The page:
Special Operations

Welcome to the Police Special Operations Blog. This new feature of JusticeAcademy.org is specifically designed to provide a forum where members of the profession can address the contemporary issues of the day. This blog is hosted by Commander Charles “Sid” Heal. He is a retired Commander of the Special Operations Division of the Los Angeles Sheriff’s Department with nearly 33 years of service in law enforcement, nearly half of which has been spent in units charged with handling law enforcement special and emergency operations. He currently serves as a consultant and is a member of the Board of Governors of JusticeAcademy.org. You can email him with your comments at Heal@justiceacademy.org.

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One thought on “Special Operations”

  1. Professional organizations have been around for at least two-thousand years and provided many of the same advantages as they do now, not the least of which was to ensure quality service and craftsmanship. This was especially important when there were no formal schools and so the organizations themselves provided qualified instruction, developed standards and insisted on excellence. Membership was prized, and the organization sanctioned any who failed to perform to standards. In this manner, they not only served their membership by providing training, skills, knowledge and protection, but the public at large who came to view them as guardians of quality assurance.

    Some contemporary professional organizations, such as the American Bar Association (ABA) or American Medical Association (AMA), still sanction misconduct or incompetence, which can have devastating effects on a transgressor’s career. Others, like the National Association of Underwater Instructors (NAUI) or the Professional Association of Diving Instructors (PADI), have built their reputations by establishing standards and qualifying students to the point where their certification is necessary to rent equipment, use facilities or even participate in the activity. Most, however, are more an association of professionals who seek to share knowledge and experience and collectively address issues of concern. Currently, all American law enforcement professional organizations are more akin to an association of professionals rather than a professional association. While CATO is currently one of the largest regional tactical associations in the United States, we are otherwise indistinguishable from any other.

    In spite of requests from the NTOA dating back to the mid-1980s, California is only one of two states in the nation that have mandated minimum requirements for SWAT personnel. CATO played a major role in crafting these requirements and remains in the forefront of providing training to enable law enforcement personnel to meet them. Somewhat surprisingly, these minimum standards were met with suspicion, and in some cases, outright hostility by police executives who objected to “outsiders” dictating minimum standards for what had historically been their exclusive domain. Likewise, since these state statutes were not accompanied with finances, objections were raised for mandates without funding. Far worse than either of these problems, however, is that a focus has been created on minimum standards instead of best practices.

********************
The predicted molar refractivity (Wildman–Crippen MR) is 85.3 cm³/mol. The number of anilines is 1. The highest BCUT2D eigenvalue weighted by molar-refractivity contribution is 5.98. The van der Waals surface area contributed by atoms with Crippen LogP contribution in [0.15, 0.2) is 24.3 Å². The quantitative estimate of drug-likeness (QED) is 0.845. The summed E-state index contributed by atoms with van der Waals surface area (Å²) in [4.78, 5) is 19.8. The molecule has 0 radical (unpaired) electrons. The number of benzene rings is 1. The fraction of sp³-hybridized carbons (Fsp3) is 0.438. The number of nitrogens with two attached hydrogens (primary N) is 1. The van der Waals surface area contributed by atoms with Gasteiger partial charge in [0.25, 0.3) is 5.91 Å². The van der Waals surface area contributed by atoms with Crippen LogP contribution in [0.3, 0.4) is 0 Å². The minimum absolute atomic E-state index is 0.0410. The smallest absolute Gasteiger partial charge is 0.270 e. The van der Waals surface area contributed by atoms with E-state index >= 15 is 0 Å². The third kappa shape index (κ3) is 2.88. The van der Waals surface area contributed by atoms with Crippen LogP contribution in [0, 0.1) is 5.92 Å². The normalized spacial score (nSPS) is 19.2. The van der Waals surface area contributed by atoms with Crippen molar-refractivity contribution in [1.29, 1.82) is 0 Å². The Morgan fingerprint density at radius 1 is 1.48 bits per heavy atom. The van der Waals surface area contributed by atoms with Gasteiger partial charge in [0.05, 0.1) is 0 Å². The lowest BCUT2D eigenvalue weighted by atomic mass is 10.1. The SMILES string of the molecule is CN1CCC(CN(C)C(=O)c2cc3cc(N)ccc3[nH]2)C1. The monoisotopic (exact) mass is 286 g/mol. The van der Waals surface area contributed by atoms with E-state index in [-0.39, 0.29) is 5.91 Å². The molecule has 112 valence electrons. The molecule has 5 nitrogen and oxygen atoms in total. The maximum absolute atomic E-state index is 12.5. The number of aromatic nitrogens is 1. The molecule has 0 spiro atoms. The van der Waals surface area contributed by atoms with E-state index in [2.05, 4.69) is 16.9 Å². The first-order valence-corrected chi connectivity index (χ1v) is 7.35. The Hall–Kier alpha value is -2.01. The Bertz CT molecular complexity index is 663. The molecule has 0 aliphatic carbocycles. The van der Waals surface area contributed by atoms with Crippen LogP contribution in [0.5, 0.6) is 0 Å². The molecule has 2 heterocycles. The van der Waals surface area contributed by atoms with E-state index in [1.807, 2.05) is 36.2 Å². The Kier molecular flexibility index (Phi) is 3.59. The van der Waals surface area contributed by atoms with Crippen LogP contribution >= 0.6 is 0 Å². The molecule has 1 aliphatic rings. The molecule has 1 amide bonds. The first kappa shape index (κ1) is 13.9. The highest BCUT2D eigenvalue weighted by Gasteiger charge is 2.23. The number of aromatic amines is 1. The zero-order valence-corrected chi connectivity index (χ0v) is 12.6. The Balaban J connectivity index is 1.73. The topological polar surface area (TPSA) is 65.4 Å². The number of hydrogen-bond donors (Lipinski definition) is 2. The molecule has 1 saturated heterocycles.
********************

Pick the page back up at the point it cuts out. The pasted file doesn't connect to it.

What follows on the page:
The predominate problem seems to be the irrefutable fact that there is no reliable method of distinguishing those that are fully qualified from novitiates; who, though willing and enthusiastic, lack the training, knowledge and experience of those who are truly expert. The training certificates of completion accumulated over months and years provide little or no insight as to whether a subject has been actually mastered, or even to what extent it is relevant to the task at hand. The most cited criterion for expertise is simply an individual’s years of service in the tactical community. Whether a person was on a highly active team with frequent operations or, far more typically, one or two times a year, goes unquestioned. Likewise, skills, knowledge and abilities necessary for employing chemical agents, serving as a sniper or maneuvering as part of an entry team, are only preparatory for more advanced assignments, such as a team leader or team commander, and yet no standardized prerequisites exist for a track of progressively challenging roles and responsibility.

    The success enjoyed by many SWAT teams can be attributed more to the quality of their personnel than any institutionalized methodology for providing the essential training, education and experience. Many officers attend training on their own time and at their own expense. They seek to better themselves by reading texts and after action reviews and attending debriefs. While their personal initiative is laudatory, there are no institutionalized recommended reading lists, mentorship programs or guided learning curricula

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